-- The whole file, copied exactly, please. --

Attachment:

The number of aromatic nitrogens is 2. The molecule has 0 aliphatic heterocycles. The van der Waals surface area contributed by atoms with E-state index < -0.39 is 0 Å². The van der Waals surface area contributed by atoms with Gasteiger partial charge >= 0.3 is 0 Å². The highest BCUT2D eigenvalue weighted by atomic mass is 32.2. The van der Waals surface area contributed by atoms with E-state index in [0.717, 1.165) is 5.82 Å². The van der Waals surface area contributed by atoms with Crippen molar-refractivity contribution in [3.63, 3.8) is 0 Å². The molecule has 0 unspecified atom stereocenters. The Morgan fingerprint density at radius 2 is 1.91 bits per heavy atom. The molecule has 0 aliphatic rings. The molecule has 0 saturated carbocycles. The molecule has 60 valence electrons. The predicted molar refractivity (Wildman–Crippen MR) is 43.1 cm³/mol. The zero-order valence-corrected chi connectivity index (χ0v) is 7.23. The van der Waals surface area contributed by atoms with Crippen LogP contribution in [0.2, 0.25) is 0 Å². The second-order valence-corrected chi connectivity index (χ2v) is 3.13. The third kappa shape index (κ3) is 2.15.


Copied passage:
The number of aromatic nitrogens is 2. The molecule has 0 aliphatic heterocycles. The van der Waals surface area contributed by atoms with E-state index < -0.39 is 0 Å². The van der Waals surface area contributed by atoms with Gasteiger partial charge >= 0.3 is 0 Å². The highest BCUT2D eigenvalue weighted by atomic mass is 32.2. The van der Waals surface area contributed by atoms with E-state index in [0.717, 1.165) is 5.82 Å². The van der Waals surface area contributed by atoms with Crippen molar-refractivity contribution in [3.63, 3.8) is 0 Å². The molecule has 0 unspecified atom stereocenters. The Morgan fingerprint density at radius 2 is 1.91 bits per heavy atom. The molecule has 0 aliphatic rings. The molecule has 0 saturated carbocycles. The molecule has 60 valence electrons. The predicted molar refractivity (Wildman–Crippen MR) is 43.1 cm³/mol. The zero-order valence-corrected chi connectivity index (χ0v) is 7.23. The van der Waals surface area contributed by atoms with Crippen LogP contribution in [0.2, 0.25) is 0 Å². The second-order valence-corrected chi connectivity index (χ2v) is 3.13. The third kappa shape index (κ3) is 2.15.